He’s clearly buzzing about his move, and I can’t help but ask him how much fatherhood has already changed his perspective on life. In a heartbeat it’s crystal clear that Keoghan is very much in love with what is arguably his most important new role, and his partner. “It’s breathtaking. It’s completely changed my outlook. I mean that. And you don’t really get that until you have your wee little one. I mean, you literally can’t be selfish, and you kind of forget to do things, like look after yourself …” he pauses, with a sudden laugh, the first of many. “I’m being a cheek, here, because my partner is the one who actually does everything, you know? I’ll be quite honest, she’s absolutely golden–you couldn’t ask for a better mother. If Alyson heard me saying, ‘Oh, yeah, you lose sleep, and you forget to look after yourself,’ she’d go, ‘You have a cheek!’”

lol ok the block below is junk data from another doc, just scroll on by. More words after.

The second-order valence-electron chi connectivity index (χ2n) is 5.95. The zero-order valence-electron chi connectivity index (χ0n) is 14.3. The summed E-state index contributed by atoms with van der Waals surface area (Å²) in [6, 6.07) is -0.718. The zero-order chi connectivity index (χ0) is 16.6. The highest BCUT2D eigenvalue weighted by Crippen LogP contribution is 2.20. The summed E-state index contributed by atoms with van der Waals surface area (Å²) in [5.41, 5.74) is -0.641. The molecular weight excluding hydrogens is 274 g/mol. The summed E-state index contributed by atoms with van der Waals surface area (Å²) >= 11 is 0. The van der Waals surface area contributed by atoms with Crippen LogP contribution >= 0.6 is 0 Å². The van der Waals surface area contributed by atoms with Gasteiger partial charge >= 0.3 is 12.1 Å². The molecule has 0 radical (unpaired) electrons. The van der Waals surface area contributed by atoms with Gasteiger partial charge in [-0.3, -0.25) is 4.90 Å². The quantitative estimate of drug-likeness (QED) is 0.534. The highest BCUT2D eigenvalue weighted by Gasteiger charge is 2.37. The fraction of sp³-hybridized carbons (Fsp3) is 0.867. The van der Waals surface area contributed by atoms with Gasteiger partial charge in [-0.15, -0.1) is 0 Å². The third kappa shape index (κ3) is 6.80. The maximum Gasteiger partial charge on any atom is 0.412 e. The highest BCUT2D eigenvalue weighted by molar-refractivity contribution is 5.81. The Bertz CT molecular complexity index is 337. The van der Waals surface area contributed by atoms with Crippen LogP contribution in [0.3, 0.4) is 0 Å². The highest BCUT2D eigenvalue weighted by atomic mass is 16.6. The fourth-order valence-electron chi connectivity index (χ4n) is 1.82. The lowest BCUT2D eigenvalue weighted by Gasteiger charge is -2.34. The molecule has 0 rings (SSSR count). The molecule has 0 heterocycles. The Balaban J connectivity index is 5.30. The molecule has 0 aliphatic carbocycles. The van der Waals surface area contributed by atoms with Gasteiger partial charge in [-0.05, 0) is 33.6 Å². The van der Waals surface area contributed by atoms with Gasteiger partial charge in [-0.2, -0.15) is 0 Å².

And Alyson would be right. Keoghan has such an engaging audacity in his manner that it’s near tangible even via a smartphone, and it’s shot through with a generous dose of conversational enthusiasm. In short, he’s a strikingly positive and affable guy, but I can’t help but wonder if that glint in his eye is a by-product of his untypical, and one can only imagine a challenging upbringing–being raised between the care system and his grandmother following the tragic death of his mother to a heroin overdose when he was just 12 years old. I suspect such verve may be born of survival, which leads me to ask if the passing of his mother is actually what gave him his drive. “That’s something I think of all the time,” he says, thoughtfully. “Whether without the care system, and all of that, I would have had that drive. And you know what? I don’t know if I can answer it. It is definitely responsible for me wanting to make something of myself, now for my own family, and my little baby–that’s a new drive, as well, a new chapter, which is absolutely beautiful. But did all of that give me a drive? Yeah. It gave me ammunition, if you want to put it in that way. It was also a way of dealing with it, you know? Kind of expressing some pain through this form of therapy, as I like to call it–playing with characters and not really kind of confronting what’s there in front you, but doing it in a different sense, by putting on someone else’s shoes and delving into someone else’s life story.”